The Dream City, Paul V. Galvin 
Digital History Collection
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  THE CONVENT OF LA RABIDA - The Exposition of 1893 gained over all other World's Fairs because of its commemoration of Columbus, a world's hero. No spirit of national pride was hurt, and several European peoples were flattered by the extraordinary demonstration at Chicago. Chief among the honors paid to Columbus was the erection at Jackson Park of a reproduction of the Convent of La Rabida, at Palos, Spain, in which Columbus took refuge, and where he matured his plans of sailing due westward into the Ocean Sea. This reproduction was the idea of William E. Curtis, then the director of the Bureau of American Republics, in the State Department of the nation, and though viewed at first with some disfavor, was in the end admited to have been the crowning feature of the Exposition. The building, made in faithful imitation of its original - even to the setting of exotic plants in the little interior court, was filled with such a collection of relics as may never again be seen together, and these relics were jealously guarded by United States regular soldiers, continually on duty, who were under orders to speak to nobody, except in the way of duty. His Holiness the Pope and the Duke of Veragua, whose name is Christopher Columbus, were the chief patrons of the undertaking, loaning to the collection the original letters of Columbus and the maps and documents which are in possession of the Vatican. The influence of the Arabic may be seen in the beautiful script which Columbus wrote. The portraits of Columbus made a remarkable display, and proved that nobody knows just how their original really looked.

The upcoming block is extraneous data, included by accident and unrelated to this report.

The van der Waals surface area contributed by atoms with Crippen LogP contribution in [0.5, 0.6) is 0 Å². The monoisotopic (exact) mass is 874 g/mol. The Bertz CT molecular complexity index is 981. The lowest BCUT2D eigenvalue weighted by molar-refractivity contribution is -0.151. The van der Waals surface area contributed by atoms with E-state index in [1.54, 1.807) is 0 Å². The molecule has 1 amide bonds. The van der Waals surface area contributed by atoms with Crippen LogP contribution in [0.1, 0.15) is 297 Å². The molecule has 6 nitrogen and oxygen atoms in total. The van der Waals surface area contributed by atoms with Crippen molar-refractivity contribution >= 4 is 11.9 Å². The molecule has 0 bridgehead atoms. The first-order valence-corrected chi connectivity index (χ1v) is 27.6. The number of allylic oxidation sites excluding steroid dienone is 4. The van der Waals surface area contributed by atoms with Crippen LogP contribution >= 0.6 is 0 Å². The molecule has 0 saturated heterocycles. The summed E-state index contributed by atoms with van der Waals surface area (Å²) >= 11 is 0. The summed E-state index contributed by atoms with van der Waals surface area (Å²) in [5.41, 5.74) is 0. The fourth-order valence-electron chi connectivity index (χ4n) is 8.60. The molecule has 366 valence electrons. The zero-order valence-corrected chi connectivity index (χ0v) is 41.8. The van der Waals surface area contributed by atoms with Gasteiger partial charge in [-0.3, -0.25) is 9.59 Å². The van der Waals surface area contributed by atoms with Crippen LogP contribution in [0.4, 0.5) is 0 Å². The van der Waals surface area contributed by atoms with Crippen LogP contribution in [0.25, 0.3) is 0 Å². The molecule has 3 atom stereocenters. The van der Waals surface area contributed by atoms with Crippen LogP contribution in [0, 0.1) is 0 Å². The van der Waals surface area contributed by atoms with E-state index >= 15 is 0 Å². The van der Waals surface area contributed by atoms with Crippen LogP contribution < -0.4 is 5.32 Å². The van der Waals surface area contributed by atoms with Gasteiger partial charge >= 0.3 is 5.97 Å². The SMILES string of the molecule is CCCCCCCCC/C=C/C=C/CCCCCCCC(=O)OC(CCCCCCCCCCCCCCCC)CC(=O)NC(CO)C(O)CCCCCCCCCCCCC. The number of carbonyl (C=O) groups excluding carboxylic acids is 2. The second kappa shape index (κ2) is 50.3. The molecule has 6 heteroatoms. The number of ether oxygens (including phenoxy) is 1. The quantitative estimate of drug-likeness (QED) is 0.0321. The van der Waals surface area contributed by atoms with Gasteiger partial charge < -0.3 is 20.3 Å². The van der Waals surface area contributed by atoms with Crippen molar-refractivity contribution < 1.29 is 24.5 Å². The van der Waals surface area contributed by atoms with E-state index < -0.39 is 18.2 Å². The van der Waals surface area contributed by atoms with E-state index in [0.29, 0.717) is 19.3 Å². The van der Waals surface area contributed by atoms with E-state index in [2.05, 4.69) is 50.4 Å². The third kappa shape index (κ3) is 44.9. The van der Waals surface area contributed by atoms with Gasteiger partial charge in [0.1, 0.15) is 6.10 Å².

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Digital History Collection
Page created: August 26, 1998